Send to

Choose Destination
AIDS Res Hum Retroviruses. 2002 Dec 10;18(18):1339-50.

Molecular Epidemiology of HIV Type 1 in Ecuador, Peru, Bolivia, Uruguay, and Argentina.

Author information

U.S. Military HIV Research Program, Henry M. Jackson Foundation, Rockville, Maryland 20850, USA.


Surveillance for HIV infection among people at increased risk was conducted in five countries in South America. Seroprevalence studies were conducted in more than 36,000 people in Ecuador, Peru, Boliva, Uruguay, and Argentina, along with genetic analysis of the HIV-1 strains. In all countries, the prevalence of HIV-1 among men who have sex with men (MSM) was high (3-30%), whereas the prevalence among female commercial sex workers (FCSMs) was low (0.3-6%). By envelope heteroduplex mobility assay, subtype B predominated in MSM communities and in FCSWs in Ecuador, Bolivia, and Peru. A new genetic screening assay, the multiregion hybridization assay for subtypes B and F (MHA-bf), was developed to improve large-scale genetic screening in South America. MHA-bf can screen four regions of the genome for subtype B or subtype F, and thus can detect most recombinants. The sensitivity of MHA-bf when applied to a panel of pure subtypes and CRF12_BF was 100%, and 88% of unique recombinants were also detected as recombinant. Using MHA-bf, more than 80% of samples from Ecuador, Peru, and Bolivia were classified as pure subtype B, whereas in Uruguay and Argentina this proportion was only 30 to 40%. BF recombinants were the most prevalent form of HIV-1 in Uruguay and Argentina. Subtype B is the most common subtype in countries lacking injecting drug use (IDU) epidemics, whereas BF recombinants are more common in countries where extensive IDU epidemics have been documented, suggesting the ontogeny of recombinant strains in particular risk groups in South America.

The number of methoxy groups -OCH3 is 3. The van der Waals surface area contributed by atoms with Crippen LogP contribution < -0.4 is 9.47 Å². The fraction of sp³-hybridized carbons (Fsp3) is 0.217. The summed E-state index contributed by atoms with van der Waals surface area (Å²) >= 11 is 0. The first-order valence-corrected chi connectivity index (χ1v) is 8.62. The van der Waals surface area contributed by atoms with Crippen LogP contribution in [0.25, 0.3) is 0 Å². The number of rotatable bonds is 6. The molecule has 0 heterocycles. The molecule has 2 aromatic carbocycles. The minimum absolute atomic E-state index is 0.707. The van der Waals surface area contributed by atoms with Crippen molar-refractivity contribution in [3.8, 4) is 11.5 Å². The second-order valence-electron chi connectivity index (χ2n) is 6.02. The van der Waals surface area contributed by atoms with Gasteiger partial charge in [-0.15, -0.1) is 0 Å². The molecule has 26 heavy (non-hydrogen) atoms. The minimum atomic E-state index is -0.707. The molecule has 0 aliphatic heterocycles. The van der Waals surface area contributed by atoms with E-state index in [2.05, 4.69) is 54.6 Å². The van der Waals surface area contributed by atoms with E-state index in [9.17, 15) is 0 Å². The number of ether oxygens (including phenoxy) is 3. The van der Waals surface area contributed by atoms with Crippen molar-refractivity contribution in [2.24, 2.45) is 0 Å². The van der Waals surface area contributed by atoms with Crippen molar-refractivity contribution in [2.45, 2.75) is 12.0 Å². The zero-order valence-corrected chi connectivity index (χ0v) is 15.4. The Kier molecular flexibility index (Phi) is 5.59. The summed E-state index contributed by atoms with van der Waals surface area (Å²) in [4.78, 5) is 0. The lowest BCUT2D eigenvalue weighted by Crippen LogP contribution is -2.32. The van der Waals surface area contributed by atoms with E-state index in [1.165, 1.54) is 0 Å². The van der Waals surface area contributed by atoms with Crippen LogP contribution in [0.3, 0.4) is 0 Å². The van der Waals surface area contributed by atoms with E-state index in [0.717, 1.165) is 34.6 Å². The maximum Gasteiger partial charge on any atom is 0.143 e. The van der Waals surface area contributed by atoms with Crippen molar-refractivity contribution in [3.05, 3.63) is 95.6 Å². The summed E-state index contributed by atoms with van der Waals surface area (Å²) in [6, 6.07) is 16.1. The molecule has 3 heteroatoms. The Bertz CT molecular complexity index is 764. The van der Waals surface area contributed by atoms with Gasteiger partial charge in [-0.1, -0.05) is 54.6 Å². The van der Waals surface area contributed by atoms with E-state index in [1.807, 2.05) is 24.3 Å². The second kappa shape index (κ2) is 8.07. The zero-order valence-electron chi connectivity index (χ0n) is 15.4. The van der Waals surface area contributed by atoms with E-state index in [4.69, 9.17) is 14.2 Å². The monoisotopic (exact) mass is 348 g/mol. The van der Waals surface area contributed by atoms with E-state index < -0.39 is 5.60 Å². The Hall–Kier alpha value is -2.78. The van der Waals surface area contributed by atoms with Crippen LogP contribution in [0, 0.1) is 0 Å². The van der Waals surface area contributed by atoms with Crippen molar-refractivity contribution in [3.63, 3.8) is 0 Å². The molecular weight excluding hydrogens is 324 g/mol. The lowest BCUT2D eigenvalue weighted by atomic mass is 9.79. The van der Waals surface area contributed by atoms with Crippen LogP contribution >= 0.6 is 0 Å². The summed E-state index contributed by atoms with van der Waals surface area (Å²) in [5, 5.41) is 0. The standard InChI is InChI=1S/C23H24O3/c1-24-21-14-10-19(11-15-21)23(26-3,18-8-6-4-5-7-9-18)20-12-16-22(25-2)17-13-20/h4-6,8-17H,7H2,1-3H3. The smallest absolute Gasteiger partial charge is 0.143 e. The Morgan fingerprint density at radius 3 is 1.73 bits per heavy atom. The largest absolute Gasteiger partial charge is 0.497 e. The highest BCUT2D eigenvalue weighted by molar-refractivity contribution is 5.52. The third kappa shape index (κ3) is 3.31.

[Indexed for MEDLINE]

Supplemental Content

Full text links

Icon for Atypon
Loading ...
Support Center